The Real Difference Between Eczema And Psoriasis

It's important to love the skin you're in, but on the days when you're feeling your complexion is flecked with imperfections, you wish you could swipe on a real-life Instagram filter. Until that becomes a possibility, you're going to have to stick with the remedies that are available now.

If you notice parts of your skin are forming a rash and have become uncomfortably itchy, the first step to finding a remedy is to correctly diagnose the issue. Oftentimes, this can be difficult, as multiple symptoms overlap in different conditions. Take eczema and psoriasis, for example. The two may appear very similar, but there are ways to identify which one you have.

In addition to red scaly patches, the Mayo Clinic lists symptoms of psoriasis as dry and cracked skin, stiff joints, burning or itching skin, and changes in your nail beds. According to Byrdie, more than 8 million Americans have this condition. "Psoriasis is a chronic, immune-mediated disease that causes raised, red, scaly patches to appear on the skin," Dr. Robyn Gmyrek, a board-certified dermatologist, told Byrdie. "Normally, skin cells are replaced every 10 to 30 days. In patients with psoriasis, new cells grow every three to four days." This proliferation of cells causes a buildup of old cells, with new cells piling on top.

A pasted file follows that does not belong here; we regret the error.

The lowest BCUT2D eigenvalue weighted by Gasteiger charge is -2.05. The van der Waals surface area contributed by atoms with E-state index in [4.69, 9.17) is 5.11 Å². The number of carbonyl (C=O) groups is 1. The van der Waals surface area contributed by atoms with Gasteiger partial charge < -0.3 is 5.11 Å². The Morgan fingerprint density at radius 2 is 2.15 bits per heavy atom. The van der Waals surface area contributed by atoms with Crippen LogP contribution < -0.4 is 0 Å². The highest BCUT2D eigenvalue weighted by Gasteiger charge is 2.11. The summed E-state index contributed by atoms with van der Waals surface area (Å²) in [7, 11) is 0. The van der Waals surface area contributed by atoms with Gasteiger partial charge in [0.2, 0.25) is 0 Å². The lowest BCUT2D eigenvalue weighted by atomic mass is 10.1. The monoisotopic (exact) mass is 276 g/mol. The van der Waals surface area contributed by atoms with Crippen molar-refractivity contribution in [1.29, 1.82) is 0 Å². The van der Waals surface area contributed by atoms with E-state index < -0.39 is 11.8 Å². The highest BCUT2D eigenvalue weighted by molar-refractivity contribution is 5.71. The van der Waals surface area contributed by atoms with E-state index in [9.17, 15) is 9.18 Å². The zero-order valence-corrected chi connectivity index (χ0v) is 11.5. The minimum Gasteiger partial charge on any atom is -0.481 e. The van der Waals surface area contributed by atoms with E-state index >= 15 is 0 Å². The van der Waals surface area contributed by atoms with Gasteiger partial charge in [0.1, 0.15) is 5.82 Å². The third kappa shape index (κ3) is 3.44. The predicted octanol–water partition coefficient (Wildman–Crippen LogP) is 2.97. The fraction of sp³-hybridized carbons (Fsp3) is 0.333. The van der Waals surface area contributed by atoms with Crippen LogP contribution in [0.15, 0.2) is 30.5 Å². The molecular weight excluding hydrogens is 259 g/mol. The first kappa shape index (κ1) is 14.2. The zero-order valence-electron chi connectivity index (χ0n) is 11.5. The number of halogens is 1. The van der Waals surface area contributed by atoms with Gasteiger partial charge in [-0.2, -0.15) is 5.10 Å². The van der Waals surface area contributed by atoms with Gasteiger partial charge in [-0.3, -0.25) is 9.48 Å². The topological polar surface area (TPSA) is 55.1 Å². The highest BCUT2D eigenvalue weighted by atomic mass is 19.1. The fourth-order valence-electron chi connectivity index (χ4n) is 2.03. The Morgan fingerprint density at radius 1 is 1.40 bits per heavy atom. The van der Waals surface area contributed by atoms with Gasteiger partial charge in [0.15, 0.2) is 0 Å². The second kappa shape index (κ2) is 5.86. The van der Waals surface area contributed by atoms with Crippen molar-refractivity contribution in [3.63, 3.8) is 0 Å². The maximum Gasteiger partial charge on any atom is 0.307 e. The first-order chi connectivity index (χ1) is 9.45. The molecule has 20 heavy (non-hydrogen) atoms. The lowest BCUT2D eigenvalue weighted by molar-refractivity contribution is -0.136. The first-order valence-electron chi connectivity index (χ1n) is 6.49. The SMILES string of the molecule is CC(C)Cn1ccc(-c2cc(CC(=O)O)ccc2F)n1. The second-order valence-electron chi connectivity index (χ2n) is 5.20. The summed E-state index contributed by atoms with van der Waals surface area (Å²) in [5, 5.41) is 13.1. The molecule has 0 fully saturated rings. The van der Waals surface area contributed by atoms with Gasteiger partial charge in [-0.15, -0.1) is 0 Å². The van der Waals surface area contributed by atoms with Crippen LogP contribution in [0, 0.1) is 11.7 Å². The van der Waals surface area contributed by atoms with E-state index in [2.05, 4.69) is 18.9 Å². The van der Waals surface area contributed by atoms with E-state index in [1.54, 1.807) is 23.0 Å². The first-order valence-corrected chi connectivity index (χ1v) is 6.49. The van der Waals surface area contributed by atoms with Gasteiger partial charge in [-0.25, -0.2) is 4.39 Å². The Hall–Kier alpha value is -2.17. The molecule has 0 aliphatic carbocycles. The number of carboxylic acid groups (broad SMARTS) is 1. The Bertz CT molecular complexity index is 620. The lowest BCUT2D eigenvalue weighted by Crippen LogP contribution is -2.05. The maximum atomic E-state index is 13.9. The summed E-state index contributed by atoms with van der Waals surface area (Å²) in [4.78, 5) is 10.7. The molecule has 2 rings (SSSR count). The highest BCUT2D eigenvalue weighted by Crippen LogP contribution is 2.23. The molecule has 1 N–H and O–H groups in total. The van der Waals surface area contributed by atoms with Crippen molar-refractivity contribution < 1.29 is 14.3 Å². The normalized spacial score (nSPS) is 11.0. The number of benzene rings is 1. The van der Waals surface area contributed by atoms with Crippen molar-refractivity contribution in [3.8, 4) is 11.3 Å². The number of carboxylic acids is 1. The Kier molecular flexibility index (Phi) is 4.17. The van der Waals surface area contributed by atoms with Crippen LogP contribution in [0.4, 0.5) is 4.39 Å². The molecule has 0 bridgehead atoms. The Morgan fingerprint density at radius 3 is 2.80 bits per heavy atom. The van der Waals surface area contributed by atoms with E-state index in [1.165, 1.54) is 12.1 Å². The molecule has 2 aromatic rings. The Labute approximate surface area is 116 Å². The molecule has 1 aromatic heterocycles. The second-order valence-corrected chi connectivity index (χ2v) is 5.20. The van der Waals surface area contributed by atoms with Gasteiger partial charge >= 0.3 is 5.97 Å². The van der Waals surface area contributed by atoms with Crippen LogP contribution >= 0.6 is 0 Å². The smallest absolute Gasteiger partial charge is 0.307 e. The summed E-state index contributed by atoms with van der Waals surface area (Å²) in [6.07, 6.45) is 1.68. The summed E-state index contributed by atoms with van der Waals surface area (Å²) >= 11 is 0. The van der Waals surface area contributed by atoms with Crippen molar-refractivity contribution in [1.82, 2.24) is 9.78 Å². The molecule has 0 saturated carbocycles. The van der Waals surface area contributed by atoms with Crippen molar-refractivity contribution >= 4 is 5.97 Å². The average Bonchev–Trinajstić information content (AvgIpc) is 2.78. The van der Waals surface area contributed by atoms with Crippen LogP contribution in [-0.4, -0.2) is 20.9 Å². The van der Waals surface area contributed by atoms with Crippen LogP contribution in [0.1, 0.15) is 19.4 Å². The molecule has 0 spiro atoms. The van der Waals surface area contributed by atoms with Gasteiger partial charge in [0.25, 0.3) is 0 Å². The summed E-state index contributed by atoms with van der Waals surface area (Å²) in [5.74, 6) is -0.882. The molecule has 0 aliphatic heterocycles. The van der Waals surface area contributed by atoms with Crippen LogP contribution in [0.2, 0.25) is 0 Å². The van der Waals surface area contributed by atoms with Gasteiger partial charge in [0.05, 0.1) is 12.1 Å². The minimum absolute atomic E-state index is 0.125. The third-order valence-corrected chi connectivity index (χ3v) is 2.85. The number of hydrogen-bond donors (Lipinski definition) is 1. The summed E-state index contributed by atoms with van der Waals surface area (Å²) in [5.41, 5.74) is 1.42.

See your doctor for the most accurate diagnosis

Eczema also creates dry flaky red patches of skin that are visually similar to psoriasis. "Eczema describes a condition when the skin becomes red, itchy, dry and sometimes flaky, which can affect any part of the body," Dr. Marisa Garshick, a board-certified dermatologist, told Byrdie. "It is generally due to inflammation of the skin, but some triggers include dryness of the skin, stress, or if the skin comes into contact with something that can be irritating such as harsh soaps, detergents, chemicals, or clothing with a rough texture (such as wool clothing). For some people, intense heat and humidity can aggravate the skin as well."

Because of the nearly identical symptoms, the two skin conditions are often misidentified. However, there are some key differences distinguishing the two. WebMD says to take note of the timing. Psoriasis often appears in early adulthood, while eczema can flare up as early as one month after birth. The red scales and bumps of psoriasis also tend to be more raised off the skin than the red bumps of eczema. While both skin conditions can cause intense itching, psoriasis can also create a burning sensation. 

For the most accurate diagnosis, consider making an appointment with your doctor or dermatologist. A proper diagnosis can lead to an effective treatment plan and faster healing. It will likely take longer than swiping on a filter, but at least you'll be on the right path to recovery.